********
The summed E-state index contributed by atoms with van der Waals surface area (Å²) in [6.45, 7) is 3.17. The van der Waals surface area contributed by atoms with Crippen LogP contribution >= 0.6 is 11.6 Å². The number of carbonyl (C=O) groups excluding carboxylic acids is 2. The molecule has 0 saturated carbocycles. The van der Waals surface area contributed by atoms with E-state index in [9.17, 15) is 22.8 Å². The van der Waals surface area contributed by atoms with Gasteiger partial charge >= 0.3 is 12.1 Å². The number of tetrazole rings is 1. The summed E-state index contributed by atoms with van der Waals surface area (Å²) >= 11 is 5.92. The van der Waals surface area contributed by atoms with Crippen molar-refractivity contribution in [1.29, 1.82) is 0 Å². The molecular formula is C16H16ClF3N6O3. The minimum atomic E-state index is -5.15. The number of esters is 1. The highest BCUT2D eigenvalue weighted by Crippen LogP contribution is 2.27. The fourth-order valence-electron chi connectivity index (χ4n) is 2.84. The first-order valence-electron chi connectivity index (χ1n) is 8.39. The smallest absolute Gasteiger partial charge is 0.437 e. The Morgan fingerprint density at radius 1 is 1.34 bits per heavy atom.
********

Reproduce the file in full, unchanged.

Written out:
The summed E-state index contributed by atoms with van der Waals surface area (Å²) in [6.45, 7) is 3.17. The van der Waals surface area contributed by atoms with Crippen LogP contribution >= 0.6 is 11.6 Å². The number of carbonyl (C=O) groups excluding carboxylic acids is 2. The molecule has 0 saturated carbocycles. The van der Waals surface area contributed by atoms with E-state index in [9.17, 15) is 22.8 Å². The van der Waals surface area contributed by atoms with Gasteiger partial charge >= 0.3 is 12.1 Å². The number of tetrazole rings is 1. The summed E-state index contributed by atoms with van der Waals surface area (Å²) >= 11 is 5.92. The van der Waals surface area contributed by atoms with Crippen molar-refractivity contribution in [1.29, 1.82) is 0 Å². The molecular formula is C16H16ClF3N6O3. The minimum atomic E-state index is -5.15. The number of esters is 1. The highest BCUT2D eigenvalue weighted by Crippen LogP contribution is 2.27. The fourth-order valence-electron chi connectivity index (χ4n) is 2.84. The first-order valence-electron chi connectivity index (χ1n) is 8.39. The smallest absolute Gasteiger partial charge is 0.437 e. The Morgan fingerprint density at radius 1 is 1.34 bits per heavy atom.